Make a Tie-Dye Quilted Beach Bag Out of T-Shirts

Sew Much 2 Wear
by Sew Much 2 Wear
5 Materials
3 Hours

Drowning in a pile of old clothes I didn't know what to do with ... I knew I needed a crafting intervention.

My goal was to take things from my big pile of stuff in danger of being donated or thrown out — And turn it Into something I’ll not only use — but actually was about to go buy new.

You know those ikea bags? The ones that are awesome because they carry everything. Like everything? Well I love those … but wanted one that was a little more dressy. Less crinkly. I almost looked to buy a big beach bag… until I realized…. I could make one with my old clothes pile.

To pull it off I collected scraps from my t-shirt blanket project, two pairs of old jeans, and a strap from an old purse.

About a year ago I made a t-shirt quilt. I intended to use the pile of big scraps so they wouldn’t go to waste.

Here's the t-shirt blanket.

The scraps came from the blanket project so I had already poured bleach onto the shirts, added some fusible stabilizer so that the t-shirts would not stretch when sewing them together in a quilt. This makes sewing t-shirts together much easier for beginners because the stabilizer doesn't allow the stretchy jersey to fall out of place or ripple under the needle of a sewing machine.

If you want to make a patchwork t-shirt bag, I would highly suggest ironing on the stabilizer first.

Finally ready to tackle this pile of scraps, I got to work.

Using a rotary cutter and a rotating cutting matt I cut 5x5 inch squares out of my t-shirt project scraps.

Once finished I laid them all out together to get some different ideas for a format. I decided on this patchwork rainbow design.

I then started the process of sewing all of the squares together to form one big block. To see how I did it, check out my video at the top of the project! It's much easier to understand in action.

I made sure to use my iron to press open the seams of each of the squares that were sewed together. This ensured the patchwork design was clean and crisp.

I knew I wanted material stronger than t-shirts to ensure the bag would be heavy-duty so I pulled out two pair of jeans from my donate pile.

I opened the side seams by cutting up the legs and then cut the pant legs off at the crouch.

I then sewed the two pant legs together. I repeated this process with both pairs of jeans, which resulted in to big jean panels made out of pant legs. They would become the front and back of my bag.

I sewed my quilt blocks onto the jeans that would become the "front" panel of my bag by pressing the edges of the t-shirt blocks down about a half an inch, pinning the whole thing onto my jeans, and sewing a straight stitch about a quarter of an inch away from the edge. This allowed me to attach the quilt to the front, while also making sure the edges were finished — all in one swoop.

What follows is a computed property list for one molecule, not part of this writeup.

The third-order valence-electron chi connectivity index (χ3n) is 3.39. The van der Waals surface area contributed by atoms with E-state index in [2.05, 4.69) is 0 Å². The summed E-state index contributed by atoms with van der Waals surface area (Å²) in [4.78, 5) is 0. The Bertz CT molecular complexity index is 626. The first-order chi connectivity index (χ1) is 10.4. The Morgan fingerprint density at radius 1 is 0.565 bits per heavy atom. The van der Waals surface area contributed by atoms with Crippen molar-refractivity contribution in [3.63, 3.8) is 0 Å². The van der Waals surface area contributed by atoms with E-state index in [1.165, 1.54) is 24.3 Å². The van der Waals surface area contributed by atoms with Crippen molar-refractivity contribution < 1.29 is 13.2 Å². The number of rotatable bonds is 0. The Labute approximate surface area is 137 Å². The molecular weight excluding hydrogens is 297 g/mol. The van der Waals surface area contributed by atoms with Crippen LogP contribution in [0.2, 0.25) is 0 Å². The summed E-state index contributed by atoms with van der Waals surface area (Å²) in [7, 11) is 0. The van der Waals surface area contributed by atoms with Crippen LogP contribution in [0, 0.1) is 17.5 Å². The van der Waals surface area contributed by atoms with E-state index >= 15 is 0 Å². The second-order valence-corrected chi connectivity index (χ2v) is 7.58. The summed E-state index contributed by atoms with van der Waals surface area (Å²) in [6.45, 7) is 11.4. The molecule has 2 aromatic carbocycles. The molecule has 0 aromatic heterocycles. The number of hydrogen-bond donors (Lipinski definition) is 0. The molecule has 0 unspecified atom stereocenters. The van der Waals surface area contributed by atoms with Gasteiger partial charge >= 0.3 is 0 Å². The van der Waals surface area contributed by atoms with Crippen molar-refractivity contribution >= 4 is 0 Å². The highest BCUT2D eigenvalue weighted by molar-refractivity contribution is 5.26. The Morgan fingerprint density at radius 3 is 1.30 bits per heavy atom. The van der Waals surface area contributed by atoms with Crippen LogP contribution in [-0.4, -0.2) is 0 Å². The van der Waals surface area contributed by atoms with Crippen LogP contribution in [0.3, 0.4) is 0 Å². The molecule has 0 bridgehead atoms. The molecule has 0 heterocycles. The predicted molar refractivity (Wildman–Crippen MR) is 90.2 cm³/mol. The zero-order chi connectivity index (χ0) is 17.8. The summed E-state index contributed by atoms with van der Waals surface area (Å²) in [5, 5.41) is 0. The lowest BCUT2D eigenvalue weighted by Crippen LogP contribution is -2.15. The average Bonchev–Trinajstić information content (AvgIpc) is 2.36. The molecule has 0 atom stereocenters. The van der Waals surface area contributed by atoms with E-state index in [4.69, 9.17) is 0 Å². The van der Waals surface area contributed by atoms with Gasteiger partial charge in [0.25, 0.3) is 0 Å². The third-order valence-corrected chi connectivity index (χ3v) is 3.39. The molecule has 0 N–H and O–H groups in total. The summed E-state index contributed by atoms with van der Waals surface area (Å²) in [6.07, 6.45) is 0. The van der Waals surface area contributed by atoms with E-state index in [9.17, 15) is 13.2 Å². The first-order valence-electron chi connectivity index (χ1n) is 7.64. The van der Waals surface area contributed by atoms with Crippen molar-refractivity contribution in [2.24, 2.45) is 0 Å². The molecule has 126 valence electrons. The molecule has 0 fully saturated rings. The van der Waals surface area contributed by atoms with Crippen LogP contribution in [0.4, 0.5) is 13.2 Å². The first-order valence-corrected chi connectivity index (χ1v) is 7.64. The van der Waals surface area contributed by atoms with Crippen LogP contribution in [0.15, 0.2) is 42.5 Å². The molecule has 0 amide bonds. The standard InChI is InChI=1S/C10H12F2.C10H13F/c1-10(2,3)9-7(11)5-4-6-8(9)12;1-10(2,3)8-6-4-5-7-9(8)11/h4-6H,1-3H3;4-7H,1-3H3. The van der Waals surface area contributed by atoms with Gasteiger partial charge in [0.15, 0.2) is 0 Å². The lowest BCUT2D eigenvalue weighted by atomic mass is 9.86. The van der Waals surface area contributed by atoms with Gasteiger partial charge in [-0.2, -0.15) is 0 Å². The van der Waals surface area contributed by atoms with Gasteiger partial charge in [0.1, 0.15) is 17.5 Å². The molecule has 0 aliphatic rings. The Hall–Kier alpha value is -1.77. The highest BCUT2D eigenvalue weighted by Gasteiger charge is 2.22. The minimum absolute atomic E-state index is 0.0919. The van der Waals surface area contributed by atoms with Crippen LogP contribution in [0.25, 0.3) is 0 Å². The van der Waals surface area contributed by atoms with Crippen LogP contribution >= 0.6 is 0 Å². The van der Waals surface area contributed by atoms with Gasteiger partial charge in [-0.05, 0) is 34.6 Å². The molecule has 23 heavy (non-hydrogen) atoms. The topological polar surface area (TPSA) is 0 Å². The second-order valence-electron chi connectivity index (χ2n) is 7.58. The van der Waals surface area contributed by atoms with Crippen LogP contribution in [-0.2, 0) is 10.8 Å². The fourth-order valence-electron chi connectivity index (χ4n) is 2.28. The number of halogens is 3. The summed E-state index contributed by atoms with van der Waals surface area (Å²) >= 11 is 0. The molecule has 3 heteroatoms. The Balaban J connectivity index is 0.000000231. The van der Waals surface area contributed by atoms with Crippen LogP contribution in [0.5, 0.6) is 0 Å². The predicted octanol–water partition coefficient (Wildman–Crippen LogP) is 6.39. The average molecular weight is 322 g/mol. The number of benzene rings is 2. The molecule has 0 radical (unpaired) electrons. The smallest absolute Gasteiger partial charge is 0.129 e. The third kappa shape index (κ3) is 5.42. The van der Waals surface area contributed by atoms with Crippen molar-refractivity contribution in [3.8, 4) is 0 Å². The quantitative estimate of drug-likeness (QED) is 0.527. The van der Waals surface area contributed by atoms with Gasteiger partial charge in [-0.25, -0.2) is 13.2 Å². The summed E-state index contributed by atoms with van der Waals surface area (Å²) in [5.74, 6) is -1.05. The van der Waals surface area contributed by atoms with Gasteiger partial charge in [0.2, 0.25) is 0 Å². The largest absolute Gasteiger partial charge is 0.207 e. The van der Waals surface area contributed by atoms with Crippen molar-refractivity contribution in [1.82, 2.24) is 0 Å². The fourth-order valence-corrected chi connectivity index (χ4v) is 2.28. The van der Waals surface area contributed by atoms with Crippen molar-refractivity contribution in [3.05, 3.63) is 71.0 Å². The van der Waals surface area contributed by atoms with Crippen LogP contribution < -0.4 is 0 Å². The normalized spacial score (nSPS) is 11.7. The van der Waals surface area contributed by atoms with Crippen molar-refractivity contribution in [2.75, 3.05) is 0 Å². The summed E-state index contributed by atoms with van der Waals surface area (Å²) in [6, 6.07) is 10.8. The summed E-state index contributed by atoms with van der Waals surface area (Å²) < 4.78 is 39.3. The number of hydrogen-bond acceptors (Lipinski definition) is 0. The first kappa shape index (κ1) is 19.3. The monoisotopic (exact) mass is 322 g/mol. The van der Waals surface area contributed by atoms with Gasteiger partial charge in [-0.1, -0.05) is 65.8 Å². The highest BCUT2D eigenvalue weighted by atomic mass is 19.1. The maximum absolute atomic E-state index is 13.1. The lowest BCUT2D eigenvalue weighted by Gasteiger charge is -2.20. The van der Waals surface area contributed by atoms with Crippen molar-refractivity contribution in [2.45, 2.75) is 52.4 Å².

I then sewed the front and back of the bag together.

I used the belt loops from the jeans to sew loops onto the corner of the bag that I could clip an old purse strap to.

To create some kind of closure at the top I cut the waistband from the jeans the sewed the button onto the front of the bag, and the button hole to the back.

To close the bag, all I had to do was button the jeans.

If you have any questions about the creation of the bag, definitely refer to the video to see the steps in depth!

Let me know if this is something you would be willing to try?

What do you think of the tie-dye patchwork purse?

If you give this project a try don't forget to tag me on instagram at @SewMuch2Wear. I'd love to see what you make!

Suggested materials:
  • Old t-shirts
  • Fusible stabilizer
  • Bleach
See all materials

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Sew Much 2 Wear
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4 of 25 comments
  • LibertySAP LibertySAP on May 08, 2021

    Fantastic idea I wish I’d seen it before I donated! I’ll keep for future, many Thanks

    • See 1 previous
    • Sew Much 2 Wear Sew Much 2 Wear on May 10, 2021

      Donating is an amazing option too! Upcycling is great as well because you know for sure its not going to the landfill. Unfortunately a majority of donated clothes don't get purchased in the thrift stores and end up in the landfill. Either way, so many great options that are NOT the garbage for old clothes :).

  • Laurie Cole Laurie Cole on Feb 21, 2022

    Now I'm looking through all the material in the house for cotton scraps to do this.